Read more: 8 places in Paris the tourists miss

Disneyland Paris is located in Marne-la-Vallée, east of Paris, and is the most visited theme park in France. The resort covers 19km² and encompasses hotels, shopping, dining and entertainment venues. Opened in 1992, the resort is particularly popular with British families who come to meet Mickey, Minnie and their other favourite Disney characters.

The main royal residence to visit in Île-de-France is the magnificent Palace of Versailles was built by Louis XIV in the 17th century and was home to the royal court. It has been on the UNESCO World Heritage list for 30 years. As well as the impressive palace you can explore the beautiful gardens designed by André le Nôtre.

A royal hunting lodge and chapel was built in the hamlet of Fontainebleau in the 12th century and later in the 16th century the grand Château de Fonatinebleau was built and became a favourite royal residence. Now it is a national museums and a UNESCO World Heritage Site. The surrounding forest was a royal hunting park but is now popular with hikers and riders

The medieval town of Provins in Seine-et-Marne is an UNESCO World Heritage Site. It was built to hold fairs in the Middle Ages and is the best preserved town of its type in France. Don’t miss the medieval fair in June.

Sports fans can take a tour of the Stade de France, in St Denis, which was built for the 1998 World Cup and now hosts international football and rugby matches. Or head to Roland Garros to watch the French Open.

The marina at Nogent-sur-Marne, along the Marne River, has many colourful restaurants and bars along the river and a museum. In the 19th century, the riverbanks would draw the working classes out of Paris to enjoy the cheap wine produced here (known as guinget) and the local music halls were termed guingettes after the popular tipple. The neighbourhood is popular with families due to its good schools, open space and village-style neighbourhoods.

Things to do in Île-de-France

Museum-lovers aren’t short of museums to visit in Île-de-France. Paris boasts one of the most-visited museums in the world, the Louvre where the Mona Lisa hangs, along with the Musée d’Orsay, the Pompidou centre and the Petit Palais to name just a few. Outside of Paris there is the Musée Claude Debussy and the Château de Monte Cristo in Yvelines, the French Museum of Photography in Essonne and the Absinthe Museum in Val-d’Oise. The Gothic Basilique St-Denis is the burial place of almost all the kings of France and was an extremely revolutionary piece of architecture of its time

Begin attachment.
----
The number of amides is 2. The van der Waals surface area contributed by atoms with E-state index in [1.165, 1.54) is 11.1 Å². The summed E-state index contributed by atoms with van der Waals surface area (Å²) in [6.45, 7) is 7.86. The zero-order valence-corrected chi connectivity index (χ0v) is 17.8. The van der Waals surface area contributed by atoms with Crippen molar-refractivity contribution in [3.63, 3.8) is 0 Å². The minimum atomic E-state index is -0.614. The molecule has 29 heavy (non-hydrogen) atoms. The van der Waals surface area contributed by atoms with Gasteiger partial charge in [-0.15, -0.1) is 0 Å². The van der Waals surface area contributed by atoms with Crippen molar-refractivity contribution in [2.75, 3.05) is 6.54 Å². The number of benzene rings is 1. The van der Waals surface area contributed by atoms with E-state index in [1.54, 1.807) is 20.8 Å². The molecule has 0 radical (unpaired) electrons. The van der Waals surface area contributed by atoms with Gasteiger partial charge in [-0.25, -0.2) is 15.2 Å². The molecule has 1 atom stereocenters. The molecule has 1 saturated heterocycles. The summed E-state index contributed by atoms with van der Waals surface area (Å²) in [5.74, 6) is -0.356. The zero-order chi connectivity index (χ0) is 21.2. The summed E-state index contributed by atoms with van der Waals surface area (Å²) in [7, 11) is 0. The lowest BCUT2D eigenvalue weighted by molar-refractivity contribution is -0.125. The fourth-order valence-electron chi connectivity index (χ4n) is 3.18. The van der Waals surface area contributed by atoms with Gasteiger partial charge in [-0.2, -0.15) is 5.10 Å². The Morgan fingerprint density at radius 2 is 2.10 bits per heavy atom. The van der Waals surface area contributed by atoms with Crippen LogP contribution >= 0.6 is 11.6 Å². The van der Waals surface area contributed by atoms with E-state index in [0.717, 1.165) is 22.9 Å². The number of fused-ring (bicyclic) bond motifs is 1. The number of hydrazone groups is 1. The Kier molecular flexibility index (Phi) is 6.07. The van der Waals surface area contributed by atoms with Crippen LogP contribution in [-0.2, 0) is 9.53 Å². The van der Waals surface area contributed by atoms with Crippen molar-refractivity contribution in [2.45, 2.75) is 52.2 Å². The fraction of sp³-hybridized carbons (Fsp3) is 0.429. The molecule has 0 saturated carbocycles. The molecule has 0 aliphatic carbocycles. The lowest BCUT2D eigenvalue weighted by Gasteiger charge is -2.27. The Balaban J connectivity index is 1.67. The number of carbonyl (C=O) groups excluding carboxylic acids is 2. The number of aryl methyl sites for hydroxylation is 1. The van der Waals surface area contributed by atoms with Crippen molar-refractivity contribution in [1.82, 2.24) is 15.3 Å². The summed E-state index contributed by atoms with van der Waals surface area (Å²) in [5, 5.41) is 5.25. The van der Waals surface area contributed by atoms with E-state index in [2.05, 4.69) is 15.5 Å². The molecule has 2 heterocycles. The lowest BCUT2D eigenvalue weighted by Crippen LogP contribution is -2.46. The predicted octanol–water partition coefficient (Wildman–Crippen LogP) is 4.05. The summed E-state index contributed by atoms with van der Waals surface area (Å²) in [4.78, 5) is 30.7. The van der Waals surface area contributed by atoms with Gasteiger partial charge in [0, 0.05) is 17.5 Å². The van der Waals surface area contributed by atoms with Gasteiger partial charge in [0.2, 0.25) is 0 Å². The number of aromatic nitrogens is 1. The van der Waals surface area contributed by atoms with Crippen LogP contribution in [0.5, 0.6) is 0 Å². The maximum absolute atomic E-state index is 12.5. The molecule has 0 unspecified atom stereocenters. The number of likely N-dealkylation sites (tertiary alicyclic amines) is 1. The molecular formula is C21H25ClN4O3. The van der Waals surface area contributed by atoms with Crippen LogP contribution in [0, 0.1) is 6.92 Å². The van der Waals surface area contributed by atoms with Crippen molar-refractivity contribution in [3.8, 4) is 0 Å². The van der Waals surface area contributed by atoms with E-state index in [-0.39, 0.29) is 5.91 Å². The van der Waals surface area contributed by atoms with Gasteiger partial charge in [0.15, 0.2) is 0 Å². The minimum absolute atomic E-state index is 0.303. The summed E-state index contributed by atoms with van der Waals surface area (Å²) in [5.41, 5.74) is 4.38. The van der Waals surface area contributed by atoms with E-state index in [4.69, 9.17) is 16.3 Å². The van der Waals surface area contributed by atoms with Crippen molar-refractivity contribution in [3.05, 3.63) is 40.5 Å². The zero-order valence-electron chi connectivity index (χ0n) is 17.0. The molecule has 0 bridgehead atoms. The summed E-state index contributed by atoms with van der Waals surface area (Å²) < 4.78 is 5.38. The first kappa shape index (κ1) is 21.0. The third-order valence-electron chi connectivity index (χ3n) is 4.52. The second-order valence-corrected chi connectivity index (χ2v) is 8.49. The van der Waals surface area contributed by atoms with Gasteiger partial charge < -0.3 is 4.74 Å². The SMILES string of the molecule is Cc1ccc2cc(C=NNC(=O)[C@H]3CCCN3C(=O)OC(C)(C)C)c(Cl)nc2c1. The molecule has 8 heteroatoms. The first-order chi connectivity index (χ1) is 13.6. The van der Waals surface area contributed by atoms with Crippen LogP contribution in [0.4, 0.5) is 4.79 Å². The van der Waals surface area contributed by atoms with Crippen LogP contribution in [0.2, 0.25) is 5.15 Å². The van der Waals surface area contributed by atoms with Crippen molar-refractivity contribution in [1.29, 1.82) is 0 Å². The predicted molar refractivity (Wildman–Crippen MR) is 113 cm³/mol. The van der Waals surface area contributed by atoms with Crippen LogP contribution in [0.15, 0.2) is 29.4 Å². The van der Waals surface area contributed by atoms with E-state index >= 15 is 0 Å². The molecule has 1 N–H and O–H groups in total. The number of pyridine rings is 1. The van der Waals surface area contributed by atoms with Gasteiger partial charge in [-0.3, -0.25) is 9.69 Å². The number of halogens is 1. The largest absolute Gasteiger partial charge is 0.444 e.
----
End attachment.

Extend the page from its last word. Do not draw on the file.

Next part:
Read more: 10 Paris museums you can visit for free

Within Paris there are a number of parks, including the Jardins de Luxembourg and Parc des Buttes-Chaumont. The largest green space in Paris is the Parc de la Villette, covering 55 hectares with 10 gardens. Just outside the city is the Bois de Boulogne with lots of paths for joggers as well as a pony club, boats for hire and roller-skating park, and the Bois de Vincennes, a 995-hectare park with lakes, children’s farm, zoological park, racecourse and theatres.

Read more: Lose yourself in these hidden parks in Paris

There are a number of forests and regional parks in Île-de-France, many of which were once royal residences but are now popular with hikers and horse riders. These include the Fôret de Rambouillet, the Forêt de Sénart, the Forêt de Fontainebleau and the regional parks of Haute-Vallée de Chevreuse and Vexin-Francais.

There are numerous festivals, exhibitions and events in Paris throughout the year, but some of the more famous ones include Nuit Blanche, Paris Plages and the Paris marathon. There are a number of jazz and other music festivals in the parks and along the Seine.

Read our pick of what’s on in France each month